Dubois father-son relationship navigates two leagues

Hockey is in his DNA. There is a reason why Dubois wears sweater No. 18.

Columbus Blue Jackets centre Pierre-Luc Dubois wants to strum a guitar as skillful as he can make a pass to one of his high-scoring linemates, Artemi Panarin and Cam Atkinson.

“One day I’m going to learn to play the guitar and I want to be good,” Dubois said. “[Columbus defenceman Ryan] Murray has promised to teach me Stairway to Heaven – but it takes a lot of commitment.”

Right now, however, the 20-year-old Dubois is fully committed to his career. The second-year forward wants to continue to improve, even though he enjoyed a 20-goal rookie campaign and his line has accounted for 28 of the Blue Jackets 71 goals through 21 games this fall.

Hockey is in his DNA. There is a reason why Dubois wears sweater No. 18. His father, Eric, also sported the number for most of his playing career, including with the 1993-94 Atlanta Knights when they won an IHL Turner Cup championship.

Before his time in Atlanta, where he met his wife, Eric played defence for five years of junior with the Laval Titan and won back-to-back QMJHL President’s Cups in 1988-89 and 1989-90. He then skated another dozen seasons of pro in the ECHL, AHL, CHL and IHL as well as in Europe.

For the past 13 years, Eric has been a high-level coach. He’s in his third season with the AHL Manitoba Moose, a team he once played for. 

Eric and his son remain as close as possible despite being situated in two different time zones and in two different leagues. Pierre-Luc keeps an eye on how the Moose are doing and Eric closely watches the progress of his son.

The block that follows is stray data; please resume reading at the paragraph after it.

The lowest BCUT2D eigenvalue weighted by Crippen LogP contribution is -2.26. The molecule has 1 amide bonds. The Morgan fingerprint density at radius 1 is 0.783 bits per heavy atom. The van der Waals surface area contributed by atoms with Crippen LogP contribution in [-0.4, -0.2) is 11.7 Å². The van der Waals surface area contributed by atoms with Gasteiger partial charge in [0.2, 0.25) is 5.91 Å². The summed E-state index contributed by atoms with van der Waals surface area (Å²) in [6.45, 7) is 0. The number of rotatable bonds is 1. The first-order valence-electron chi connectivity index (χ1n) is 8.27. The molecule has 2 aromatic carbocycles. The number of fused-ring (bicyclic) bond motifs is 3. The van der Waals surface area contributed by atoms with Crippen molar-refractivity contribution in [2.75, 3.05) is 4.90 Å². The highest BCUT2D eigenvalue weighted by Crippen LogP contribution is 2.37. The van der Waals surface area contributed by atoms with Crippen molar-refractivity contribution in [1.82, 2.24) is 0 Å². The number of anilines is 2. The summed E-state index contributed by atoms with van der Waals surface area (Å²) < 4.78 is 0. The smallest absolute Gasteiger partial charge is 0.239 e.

“I think it’s a good thing,” said the younger Dubois, when asked if having a hockey coach/parent has been good for him. “I know every father-son relationship is different. We have a good relationship. He never pressured me, but he’s been supportive.”

Eric always has been there with advice, whether it was during drives home from the rink when Pierre-Luc was a youngster or even in junior when the younger Dubois was with the Cape Breton Screaming Eagles and his Dad was an assistant coach with the rival Rimouski Oceanic.

“That was a fun challenge,” Pierre-Luc said. “He coached the d-men and he would tell his defencemen what I liked to do.”

There was a time when Pierre-Luc wanted to play defence just like his dad. But the younger Dubois loved offence and jumped up into the play too much. So he became a forward for good.

Still, because his Dad played defence, Pierre-Luc has benefitted because he’s considered a strong two-way player.

“He always stressed the details of playing away without the puck and other important things like body position. It’s details that don’t show up in your statistics, but it’s details that help you win hockey games,” said Pierre-Luc, who is riding a five-game point streak with four goals and nine points during this impressive stretch.

Pierre-Luc and his dad usually talk after every second game. Eric watches most of his son’s games live on television. But if the Moose are performing at the same time as the Blue Jackets he will tape Pierre-Luc’s games and watch his games in the morning.

Pierre-Luc also relishes his trips with the Blue Jackets to Winnipeg. Last year, he visited with his parents the night before the Blue Jackets took on the Jets and they had an opportunity the next evening to watch Columbus score a 5-2 win.

“I’m not sure if he’ll be around when we play Winnipeg [on Jan. 31], but he’s going to stay with me for three or four days in Columbus the week before when his team is on its all-star break,” Pierre-Luc said. “I’m looking forward to it.”